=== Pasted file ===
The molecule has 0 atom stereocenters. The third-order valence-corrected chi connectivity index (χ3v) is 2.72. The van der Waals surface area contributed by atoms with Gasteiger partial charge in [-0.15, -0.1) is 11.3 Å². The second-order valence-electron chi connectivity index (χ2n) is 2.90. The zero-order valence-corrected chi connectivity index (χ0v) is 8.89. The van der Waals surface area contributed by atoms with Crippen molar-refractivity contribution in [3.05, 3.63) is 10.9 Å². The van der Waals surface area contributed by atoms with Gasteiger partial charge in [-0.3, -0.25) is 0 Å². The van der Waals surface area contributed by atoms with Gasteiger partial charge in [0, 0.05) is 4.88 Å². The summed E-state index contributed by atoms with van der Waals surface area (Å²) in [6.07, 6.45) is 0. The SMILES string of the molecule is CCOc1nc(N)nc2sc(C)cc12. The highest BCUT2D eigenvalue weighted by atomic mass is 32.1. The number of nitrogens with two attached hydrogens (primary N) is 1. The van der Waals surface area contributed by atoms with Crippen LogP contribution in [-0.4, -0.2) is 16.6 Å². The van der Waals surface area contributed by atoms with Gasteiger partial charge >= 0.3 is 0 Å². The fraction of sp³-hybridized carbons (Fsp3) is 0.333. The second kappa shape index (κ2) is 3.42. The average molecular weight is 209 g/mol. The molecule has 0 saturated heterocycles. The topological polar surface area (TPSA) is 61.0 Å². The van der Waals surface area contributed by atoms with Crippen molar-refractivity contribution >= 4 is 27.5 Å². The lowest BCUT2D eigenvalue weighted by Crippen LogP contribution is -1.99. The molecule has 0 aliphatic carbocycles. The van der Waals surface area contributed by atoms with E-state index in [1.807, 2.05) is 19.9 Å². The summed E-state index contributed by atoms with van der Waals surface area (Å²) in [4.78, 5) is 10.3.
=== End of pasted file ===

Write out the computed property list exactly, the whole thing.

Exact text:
The molecule has 0 atom stereocenters. The third-order valence-corrected chi connectivity index (χ3v) is 2.72. The van der Waals surface area contributed by atoms with Gasteiger partial charge in [-0.15, -0.1) is 11.3 Å². The second-order valence-electron chi connectivity index (χ2n) is 2.90. The zero-order valence-corrected chi connectivity index (χ0v) is 8.89. The van der Waals surface area contributed by atoms with Crippen molar-refractivity contribution in [3.05, 3.63) is 10.9 Å². The van der Waals surface area contributed by atoms with Gasteiger partial charge in [-0.3, -0.25) is 0 Å². The van der Waals surface area contributed by atoms with Gasteiger partial charge in [0, 0.05) is 4.88 Å². The summed E-state index contributed by atoms with van der Waals surface area (Å²) in [6.07, 6.45) is 0. The SMILES string of the molecule is CCOc1nc(N)nc2sc(C)cc12. The highest BCUT2D eigenvalue weighted by atomic mass is 32.1. The number of nitrogens with two attached hydrogens (primary N) is 1. The van der Waals surface area contributed by atoms with Crippen LogP contribution in [-0.4, -0.2) is 16.6 Å². The van der Waals surface area contributed by atoms with Gasteiger partial charge >= 0.3 is 0 Å². The fraction of sp³-hybridized carbons (Fsp3) is 0.333. The second kappa shape index (κ2) is 3.42. The average molecular weight is 209 g/mol. The molecule has 0 saturated heterocycles. The topological polar surface area (TPSA) is 61.0 Å². The van der Waals surface area contributed by atoms with Crippen molar-refractivity contribution >= 4 is 27.5 Å². The lowest BCUT2D eigenvalue weighted by Crippen LogP contribution is -1.99. The molecule has 0 aliphatic carbocycles. The van der Waals surface area contributed by atoms with E-state index in [1.807, 2.05) is 19.9 Å². The summed E-state index contributed by atoms with van der Waals surface area (Å²) in [4.78, 5) is 10.3.